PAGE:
Insider: MTGO Market Report for September 13th, 2017

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Welcome to the MTGO Market Report as compiled by Matthew Lewis. The report will cover a range of topics, including a summary of set prices and price changes for redeemable sets, a look at the major trends in various Constructed formats and a "Trade of the Week" section that highlights a particular speculative strategy with an example and accompanying explanation.

As always, speculators should take into account their own budgets, risk tolerances and current portfolios before buying or selling any digital objects. Please send questions via private message or post below in the article comments.


Below are the total set prices for all redeemable sets on MTGO. All prices are current as of September 11, 2017. The TCGplayer low and TCGplayer mid prices are the sum of each set's individual card prices on TCGplayer, either the low price or the mid price respectively.

All MTGO set prices this week are taken from GoatBot's website, and all weekly changes are now calculated relative to GoatBot's "full set" prices from the previous week. All monthly changes are also relative to the previous month's prices, taken from GoatBot's website at that time. Occasionally, full set prices are not available, and so estimated set prices are used instead. Although both Aether Revolt (AER) and Kaladesh (KLD) are no longer available for redemption, their prices will continue to be tracked while they are in Standard.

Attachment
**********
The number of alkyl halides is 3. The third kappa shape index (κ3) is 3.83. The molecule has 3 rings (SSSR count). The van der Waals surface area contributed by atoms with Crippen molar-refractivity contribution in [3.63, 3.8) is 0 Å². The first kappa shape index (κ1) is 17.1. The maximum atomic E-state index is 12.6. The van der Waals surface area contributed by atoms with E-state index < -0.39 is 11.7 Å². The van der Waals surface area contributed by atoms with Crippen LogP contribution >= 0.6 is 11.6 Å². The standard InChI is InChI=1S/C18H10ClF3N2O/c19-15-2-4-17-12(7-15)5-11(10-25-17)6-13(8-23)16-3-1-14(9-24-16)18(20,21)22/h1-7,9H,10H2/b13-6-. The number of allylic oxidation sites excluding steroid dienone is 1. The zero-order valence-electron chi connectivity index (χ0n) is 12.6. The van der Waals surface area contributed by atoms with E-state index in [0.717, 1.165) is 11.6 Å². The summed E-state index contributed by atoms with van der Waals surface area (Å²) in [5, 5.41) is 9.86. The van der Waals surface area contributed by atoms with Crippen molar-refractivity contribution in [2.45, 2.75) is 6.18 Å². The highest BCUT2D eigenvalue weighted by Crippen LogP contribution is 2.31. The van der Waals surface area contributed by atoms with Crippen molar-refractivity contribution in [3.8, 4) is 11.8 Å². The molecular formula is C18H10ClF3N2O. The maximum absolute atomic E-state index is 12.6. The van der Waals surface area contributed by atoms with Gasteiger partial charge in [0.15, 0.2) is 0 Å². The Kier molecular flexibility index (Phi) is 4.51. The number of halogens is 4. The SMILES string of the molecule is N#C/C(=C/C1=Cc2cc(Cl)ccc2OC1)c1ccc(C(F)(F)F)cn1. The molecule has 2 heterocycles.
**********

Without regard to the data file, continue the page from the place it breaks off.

As we get closer to the release of Ixalan (XLN) and Standard rotation, the price bottoms on the rotating sets are in sight. Below is a chart I've produced in the past, updated with the latest data points for Shadows over Innistrad (SOI) and Battle for Zendikar (BFZ). The price declines are moderating, and in the past week these sets have fluctuated around the 20 tix mark, with a few dips below that level. Buyers are stepping into the market and further large price declines are remote. Although the precise bottom is only visible in hindsight, all signs point to it being a fine time to start accumulating these two sets. Speculators who like to minimize their risk through diversification can happily start adding complete sets of SOI and BFZ into their portfolio, as I have started doing.

On the singles front, players looking to fill out their decks should have no concerns about picking up Modern staples like Ulamog, the Ceaseless Hunger at current prices.  Players can wait on more fringe cards like Traverse the Uvenwald, though, as a wave of selling is bound to occur once XLN is released.

The next chart covers Oath of the Gatewatch (OGW) and Eldritch Moon (EMN) in advance of rotation. Price declines for OGW are slowing down and it looks like it is putting in a bottom in the 30- to 35-tix range. EMN took a big tumble this week, and it looks ready to continue dropping in price. Both sets are tracking the price path of Journey into Nyx (JOU) quite well, and that set bottomed at 40 tix in the week after it rotated out of Standard.

The market hasn't really started buying these two sets yet, though. Historically, large sets have been a better bet to see demand from redeemers, so speculators might be avoiding these sets as a result. There's also the price. Both are priced higher than the the large sets, and so they don't "feel" like they are on sale.